Estate Plan for College Age Children

Often times we think of estate planning when we are older or after we have children.  However, it can be a very important step for children that are soon to reach the age of majority.  Parents and families are often so busy planning for the transition of their children from high school to the next step in their life that they forget to think about what legal documents are needed for these soon to be adults.  Once your child reaches the age of 18, you are no longer automatically permitted to make medical and financial decisions for your child.

We hate to think of those worst case scenarios but what happens if your child is 18+ and has a car accident and needs someone to make medical decisions on their behalf.  As the parent, you are not automatically permitted to make those decisions. Your child should complete a health care directive (“HCD”) that names you as their health care agent.

A HCD is a written document that gives you the ability to name a trusted individual(s) to make health care decisions on your behalf when you are unable.  By setting up a HCD, you get to choose who you want to be in charge of making your healthcare decisions and how you want your healthcare wishes carried out.  If your child did have that accident and you needed to step in, without a HCD you may need to seek an emergency guardianship through the court system just to be able to help make those decisions for your child if you are not a named health care agent for your child.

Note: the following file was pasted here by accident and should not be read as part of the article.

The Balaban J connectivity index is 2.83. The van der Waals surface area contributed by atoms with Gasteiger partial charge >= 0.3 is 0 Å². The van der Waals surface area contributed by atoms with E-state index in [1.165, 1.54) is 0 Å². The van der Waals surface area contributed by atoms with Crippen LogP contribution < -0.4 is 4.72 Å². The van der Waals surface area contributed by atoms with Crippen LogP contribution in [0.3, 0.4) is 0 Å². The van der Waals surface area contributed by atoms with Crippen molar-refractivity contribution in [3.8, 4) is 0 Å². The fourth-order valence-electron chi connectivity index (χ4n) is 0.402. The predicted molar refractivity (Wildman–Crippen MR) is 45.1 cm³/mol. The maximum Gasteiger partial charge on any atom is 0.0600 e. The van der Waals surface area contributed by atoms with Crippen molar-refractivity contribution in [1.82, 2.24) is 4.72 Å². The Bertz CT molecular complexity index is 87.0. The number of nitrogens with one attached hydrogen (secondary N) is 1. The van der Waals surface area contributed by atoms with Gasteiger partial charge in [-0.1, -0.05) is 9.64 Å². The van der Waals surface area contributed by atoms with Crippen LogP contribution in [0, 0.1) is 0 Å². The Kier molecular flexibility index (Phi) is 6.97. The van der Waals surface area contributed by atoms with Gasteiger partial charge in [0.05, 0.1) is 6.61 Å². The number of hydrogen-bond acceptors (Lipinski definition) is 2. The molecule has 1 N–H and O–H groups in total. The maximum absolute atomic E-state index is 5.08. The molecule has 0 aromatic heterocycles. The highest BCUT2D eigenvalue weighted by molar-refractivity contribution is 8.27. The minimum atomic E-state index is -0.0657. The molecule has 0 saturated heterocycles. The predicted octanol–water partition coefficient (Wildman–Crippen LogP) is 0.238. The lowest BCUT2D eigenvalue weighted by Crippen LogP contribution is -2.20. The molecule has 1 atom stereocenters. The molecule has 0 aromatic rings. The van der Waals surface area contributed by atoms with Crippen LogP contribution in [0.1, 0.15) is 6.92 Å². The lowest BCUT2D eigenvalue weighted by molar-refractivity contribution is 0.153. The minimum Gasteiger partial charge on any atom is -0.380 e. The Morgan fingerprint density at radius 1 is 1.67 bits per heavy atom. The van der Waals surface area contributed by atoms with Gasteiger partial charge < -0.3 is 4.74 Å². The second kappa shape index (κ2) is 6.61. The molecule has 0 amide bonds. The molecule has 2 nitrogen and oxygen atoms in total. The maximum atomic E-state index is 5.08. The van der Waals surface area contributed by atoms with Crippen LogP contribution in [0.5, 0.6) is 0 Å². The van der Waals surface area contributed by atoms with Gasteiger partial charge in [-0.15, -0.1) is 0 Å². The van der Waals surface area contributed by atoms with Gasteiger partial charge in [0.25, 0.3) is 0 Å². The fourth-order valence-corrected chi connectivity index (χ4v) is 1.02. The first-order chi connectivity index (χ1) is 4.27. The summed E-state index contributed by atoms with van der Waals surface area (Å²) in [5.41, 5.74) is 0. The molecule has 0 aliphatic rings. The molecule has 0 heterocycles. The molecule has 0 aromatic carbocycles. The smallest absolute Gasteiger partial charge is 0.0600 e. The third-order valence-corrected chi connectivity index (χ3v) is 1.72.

Another important document for your child to set up is the power of attorney (“POA”).  A POA form is a document that gives you the ability to name a trusted individual to access your financial accounts and step into your shoes to manage your finances when you are unable or unavailable.

The POA could be used in a variety of situations.  It could be used in the above accident scenario where your child does not have capacity and you need to step in.  If your child did not have a POA in place naming you to act, you may need to consider a court appointed conservatorship giving you the power to help manage your child’s finances. It could also be used if your child just needed your assistance with something in their financial world.  For example, your child may ask you to help pay their bills and access their bank account, contact their landlord to discuss their lease or call a financial organization about a lost credit card. Your ability to obtain information and interact with the various organizations/individuals will be limited without a POA naming you to act on behalf of your child.

You can avoid these potential court processes and save some time and money by taking the time now to work with your child to get a HCD and POA in place.  You may also want to consider having a simple Will in place for your child also. It is good to discuss this option with your attorney when you have the POA and HCD completed.

Please send me an email at with any topic suggestions or requests you may have.  Although we cannot give you legal advice through the column, we can provide some general information that may be helpful for you to know.  Our purpose is to educate and we hope that you can take something new away from this column each time you read it.